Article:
Why practicing mindfulness is hard—at first

Updated: 5 days ago

I noticed something a little telling the other day when looking up statistics about post-pandemic stress levels in the U.S.

The American Psychological Association showed in a 2020 poll that "—nearly half (49%) of U.S. adults say stress has negatively affected their behavior."


What the heck did the APA mean by behavior?!

Could stress be making us irritable which is making us more reactive at work? Are we meaner to our family members? Are we more prone to gossip?

I'd posit that stress isn't the only problem here. If we're letting the way we feel inside dictate how we behave, maybe it's because we aren't being very mindful.

If stress can negatively impact your behavior, mindfulness can change it for the better. You better believe that. But, there's something really tricky about the changing your behavior part.

How do I use mindfulness to overcome negative behaviors?

Much like working out or learning how to play an instrument, becoming more mindful requires grit, sacrifice and persistence.

Believe me, if slapping people on the wrist and telling them to be more mindful worked, I'd be doing it all the time. But I'd be slapping my own wrists on a daily basis, and I need my wrists to not be bruised so that I can write this stuff.

Why is mindfulness hard?

Because you and I are creatures of habit. Mindfulness can change your behavior for the better, but first, it will stress you out before it calms you down.

Your brain doesn't want to do new things. It will literally equate doing something new—whether it's good or bad for you—with danger. If you have never practiced mindfulness before, then you REALLY shouldn't expect your brain to give it a warm welcome. You will probably get frustrated and your brain will likely convince you that you're wasting time doing nothing.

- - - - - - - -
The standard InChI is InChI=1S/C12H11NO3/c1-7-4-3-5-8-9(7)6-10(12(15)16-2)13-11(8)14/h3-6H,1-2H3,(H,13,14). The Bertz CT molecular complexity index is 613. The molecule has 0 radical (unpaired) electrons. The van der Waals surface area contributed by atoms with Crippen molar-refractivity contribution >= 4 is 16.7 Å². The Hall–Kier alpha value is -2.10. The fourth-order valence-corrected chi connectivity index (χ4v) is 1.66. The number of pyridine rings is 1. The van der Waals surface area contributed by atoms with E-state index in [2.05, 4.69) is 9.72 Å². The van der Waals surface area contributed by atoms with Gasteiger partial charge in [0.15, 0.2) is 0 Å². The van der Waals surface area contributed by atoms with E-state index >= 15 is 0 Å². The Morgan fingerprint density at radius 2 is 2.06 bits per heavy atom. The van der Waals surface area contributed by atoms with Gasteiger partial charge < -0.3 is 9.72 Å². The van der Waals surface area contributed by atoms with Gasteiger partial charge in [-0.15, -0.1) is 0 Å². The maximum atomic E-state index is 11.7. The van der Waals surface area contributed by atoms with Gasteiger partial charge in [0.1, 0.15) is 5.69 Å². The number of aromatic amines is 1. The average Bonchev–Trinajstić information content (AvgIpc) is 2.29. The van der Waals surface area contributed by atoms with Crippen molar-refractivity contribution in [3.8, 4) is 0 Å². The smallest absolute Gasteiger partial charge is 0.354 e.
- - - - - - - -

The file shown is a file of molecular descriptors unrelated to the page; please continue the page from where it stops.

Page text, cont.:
Your brain is lazier than it thinks. So is mine.

Ironic, isn't it?

Your brain will perform all kinds of mental gymnastics in an effort to convince you that doing a 10-minute meditation session is a waste of time—but it has no problem letting you spend hours on end watching TV.

This is because the human brain doesn't differentiate between good habits and bad habits. It only cares about survival. So if your brain sees your longtime habit of watching Netflix and binge-eating potato chips as being necessary for your survival, it will keep doing that. Even when presented with something better—like the raisin meditation exercise.

This change-averse flop of the brain was discovered by social psychologist Wendy Wood in her 2006 study that looked into why we form habits—good or bad—over the course of our lives.

Wood explained that “—The automatic nature of habits allows people to perform such activities with only minimal or sporadic monitoring and leaves people free to think about issues unrelated to ongoing behavior. In contrast, because non-habits require greater thought for successful performance, people’s thoughts typically correspond more closely to their non-habitual actions."

In short, you just DO your habits. You have a much easier time thinking about what's good for you rather than doing what's good for you. That's why your bad habits can be painfully obvious to you yet you're still unable to stop doing them.